I’d like to thank…

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What do Oscars ceremonies and scientific presentations have in common? 

The answer? A spirit of attribution.  

Both Oscars awards and scientific presentations (in theory at least) are a chance to relate, and hopefully celebrate, your work with an audience of your peers. A chance to stand in the limelight, publicise what you did, and get recognition for it.

And while it may seem mawkish, it’s also a chance to acknowledge the people that helped you get there. Granted, winning an Oscar is a bit more dramatic than giving a progress report at a group meeting, but the setup is basically the same – and our cousins in showbiz know all too well that an essential part of such an occasion is giving a shout-out to the people that helped them earn that spot at the podium. In Gwyneth Paltrow’s case, that means name-checking just about every single cast and crew member, as well as their spouses, extended family, assorted hangers-on, therapists, soft toys, and pets.

It’s the same with citations. Obviously the principal purpose of a citation is to buttress a statement with proof of experimental support, but there’s a reason why reference lists include authors as well as titles and journal details. A citation, like an Oscars shout-out, also acknowledges the specific people that did the work (which is why those same people are so twitchy sometimes, especially if two papers showed the same thing at about the same time). 

Just like one of those numbing Biblical begat begat begats, scientific knowledge is the work of people, and it’s those people – as well as the facts they generated – that deserve credit. After all, we may all be playing the posterity game but it’s only a vanishingly small number of us that will ever attain actual immortality alongside the Curies, Darwins, and Einsteins of this world – so let’s celebrate one another’s achievements while we’re still breathing and able to enjoy it.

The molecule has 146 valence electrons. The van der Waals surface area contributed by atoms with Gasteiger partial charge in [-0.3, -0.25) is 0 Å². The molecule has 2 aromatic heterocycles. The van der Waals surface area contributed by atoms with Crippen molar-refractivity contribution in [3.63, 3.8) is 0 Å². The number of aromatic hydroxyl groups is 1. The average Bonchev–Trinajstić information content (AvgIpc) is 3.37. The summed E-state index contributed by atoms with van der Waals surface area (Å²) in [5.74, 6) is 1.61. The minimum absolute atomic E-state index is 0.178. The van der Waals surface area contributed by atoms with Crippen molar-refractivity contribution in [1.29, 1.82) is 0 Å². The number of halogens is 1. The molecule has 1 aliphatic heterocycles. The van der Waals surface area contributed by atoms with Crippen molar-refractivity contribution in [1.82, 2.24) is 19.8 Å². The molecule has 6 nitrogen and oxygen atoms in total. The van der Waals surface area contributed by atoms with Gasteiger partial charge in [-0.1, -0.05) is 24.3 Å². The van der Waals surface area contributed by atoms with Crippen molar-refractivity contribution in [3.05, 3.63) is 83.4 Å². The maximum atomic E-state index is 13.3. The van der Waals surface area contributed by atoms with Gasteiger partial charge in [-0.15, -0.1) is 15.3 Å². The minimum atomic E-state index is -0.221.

This isn’t mawkishness, it’s courtesy. It’s polite to note the work of your predecessors that guided your own thought processes. It’s polite to note the contributions of your co-workers and everyone who’s chipped into the project (even if that amounts to no more than giving advice). It’s polite to note the many other people who have in any way facilitated or enabled the story that you’ve just presented. 

Why? Because a casual “thanks” can all too easily look offhand, or complacent. Because by not doing so, you run the risk of making your colleagues or collaborators look and feel insignificant. What was their contribution really worth to you, if you can’t expend a few words to express your gratitude? How much do they mean to you, if you apparently can’t be bothered to publicly recognise their input? It’s far better to be generous in acknowledgement than miserly. And doing so helps foster a group spirit and esprit de corps. If people know their contributions – no matter how minor – are valued, they’ll be more likely to do so again, or go further.

Obviously the time available for thanks will vary depending on the occasion, so sometimes – just as in the Oscars – your specific acknowledgements may have to be cut to a bare minimum. Conversely, that means that on the occasions when there basically isn’t a time limit to pay respect (PhD defences, internal seminars, and yes, group meetings), you should namecheck each and every person that deserves one iota of thanks. Sure, there’ll be some eye-rolling from the cynics in the crowd, but everyone’s who’s mentioned will appreciate it.

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